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I-Phone with American crest in background
Image: picture-alliance/dpa

NSA U-turn?

Gero Schließ, Washington / jlw
October 30, 2013

The tide seems to be turning. Will US President Barack Obama change the country's controversial intelligence gathering policy? And what exactly would be done differently?


The news that German Chancellor Angela Merkel's phone was being hacked was a wake-up call for many in the US, according to Viviane Reding, EU justice commissioner. "It's our job as politicians to ensure that this wake-up call is followed by political action," she told DW during a trip to Washington.

That is exactly what appears to be happening in Washington: there's suprisingly harsh criticism coming from influential US Senator Dianne Feinstein who has so far been supporting Obama and the National Security Agency (NSA). It looks as if the detailed hearings of the Senate Intelligence Committee, which she chairs, and the repeated threats by Germany and Brazil have had their effect.

Obama poised to stop spying

Under increasing pressure at home and abroad, the White House has been driven to the conclusion that changes must be made, according to the New York Times and other media outlets. But, in a television interview, Obama was not prepared to say exactly what would be done differently

Rudy deLeon / Senior Vice President, National Security & International Policy Expertise
DeLeon says the US must stop spying on its alliesImage: cc-by-sa/Center for American Progress

"First of all, you don't target your allies," Rudy deLeon from the Center for American Progress based in Washington told DW. In this day and age of digital technology, the controls have to be improved and privacy better protected.

Allies involved

"There need to be some constraints on what [the NSA] can do, and they need to work out the details particularly with our allies," says security expert and former Reagan administration adviser Larry Korb. Like the CIA, the NSA should also be required to inform the President and the Senate in advance of any operations. Just because the NSA can listen in to Merkel's mobile phone, does not mean they should: "The technology has outpaced the policy and we do need to have some rules of the road about how far you can go and what we and our allies should be telling each other."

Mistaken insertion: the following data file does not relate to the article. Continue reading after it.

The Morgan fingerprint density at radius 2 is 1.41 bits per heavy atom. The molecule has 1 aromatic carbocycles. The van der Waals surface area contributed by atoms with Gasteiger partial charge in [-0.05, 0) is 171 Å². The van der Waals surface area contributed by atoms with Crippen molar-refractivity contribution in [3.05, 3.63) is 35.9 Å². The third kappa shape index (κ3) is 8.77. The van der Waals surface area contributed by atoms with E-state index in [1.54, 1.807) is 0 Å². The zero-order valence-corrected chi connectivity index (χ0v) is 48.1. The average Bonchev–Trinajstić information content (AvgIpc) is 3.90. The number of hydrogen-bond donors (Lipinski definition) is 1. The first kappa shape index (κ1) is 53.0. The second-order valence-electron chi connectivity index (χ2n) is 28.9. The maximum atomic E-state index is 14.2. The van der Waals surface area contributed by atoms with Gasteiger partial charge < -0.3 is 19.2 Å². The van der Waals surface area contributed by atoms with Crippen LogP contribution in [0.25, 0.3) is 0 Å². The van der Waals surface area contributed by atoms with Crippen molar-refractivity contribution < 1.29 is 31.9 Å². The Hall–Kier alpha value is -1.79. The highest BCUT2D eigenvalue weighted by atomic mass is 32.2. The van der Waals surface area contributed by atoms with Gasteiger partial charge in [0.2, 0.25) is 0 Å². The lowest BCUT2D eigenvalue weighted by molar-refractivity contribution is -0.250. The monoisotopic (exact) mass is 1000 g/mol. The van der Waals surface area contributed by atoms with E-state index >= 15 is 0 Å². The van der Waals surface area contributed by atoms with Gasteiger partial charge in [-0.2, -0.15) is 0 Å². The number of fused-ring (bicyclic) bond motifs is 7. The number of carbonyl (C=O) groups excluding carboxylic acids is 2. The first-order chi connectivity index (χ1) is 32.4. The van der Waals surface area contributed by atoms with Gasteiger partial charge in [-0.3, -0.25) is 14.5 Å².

Pro-active parliament

Reding said that it was now up to the members of Congress to take action. Many had told her that "the debates in the constituencies last weekend about the encroachments on allies were very intense, nd that people could not understand how such a thing could happen."

Jim Sensenbrenner, a republican member in the House of Representatives, along with other parliamentarians, wants to bring a bill before the house. For Rudy deLeon, Sensenbrenner's commitment is a "very significant" signal. Sensenbrenner helped to draw up the Patriot Act after 9/11. While the administration justifies its actions on the basis of the act, Sensebrenner says that's not what the act was intended to allow.

Germany and Europe as a model?

Korb suggests that Europe and Germany should serve as a model for congress's legislation. Europeans have more experience with privacy protection due to their history.

According to deLeon, Congress should play a much greater role as "watchdog" and thus restore the balance between the constitutional bodies.

Reding's criticism

EU Commissioner Reding would surely agree, but she has her doubts about the functional capabilities of America's public institutions, and whether "the legislative machinery in this country is still capable of passing fundamental laws." But she rejected calls from the European Parliament to suspend talks on Transatlantic Trade and Investment Partnership, even though, as she admitted, the wiretapping scandal has put the talks at risk.

European Commisssioner for Justice, Fundamental Rights and Citizenship Viviane Reding
EU Commissioner Reding has called for Congress to be activeImage: picture-alliance/dpa

Reding welcomed Feinstein's new support for a thorough investigation into the secret service programs. Korb and other experts in Washington see it as a warning to the NSA.

NSA transparency offensive?

Feinstein took 90 minutes out of her schedule to discuss the spying affair with Elmar Brok, chairman of the European Parliament's Foreign Affairs Committee. After the meeting, in which NSA Chief Keith Alexander also took part, Brok spoke optimistically about developments and even referred to a "transparency offensive" by the NSA. He couldn't know that US Director of National Intelligence James Clapper was telling a hearing in the House of Representatives that the monitoring of foreign heads of state was part of the usual business of intelligence gathering.

US Democratic Senator Dianne Feinstein
Feinstein is now calling for a reviewImage: picture-alliance/dpa

Three European Parliament delegations are currently in Washington, and they are enjoying an unusual amount of political and media attention. It's rare for representatives of the European Parliament to be seen on CNN or Fox News?

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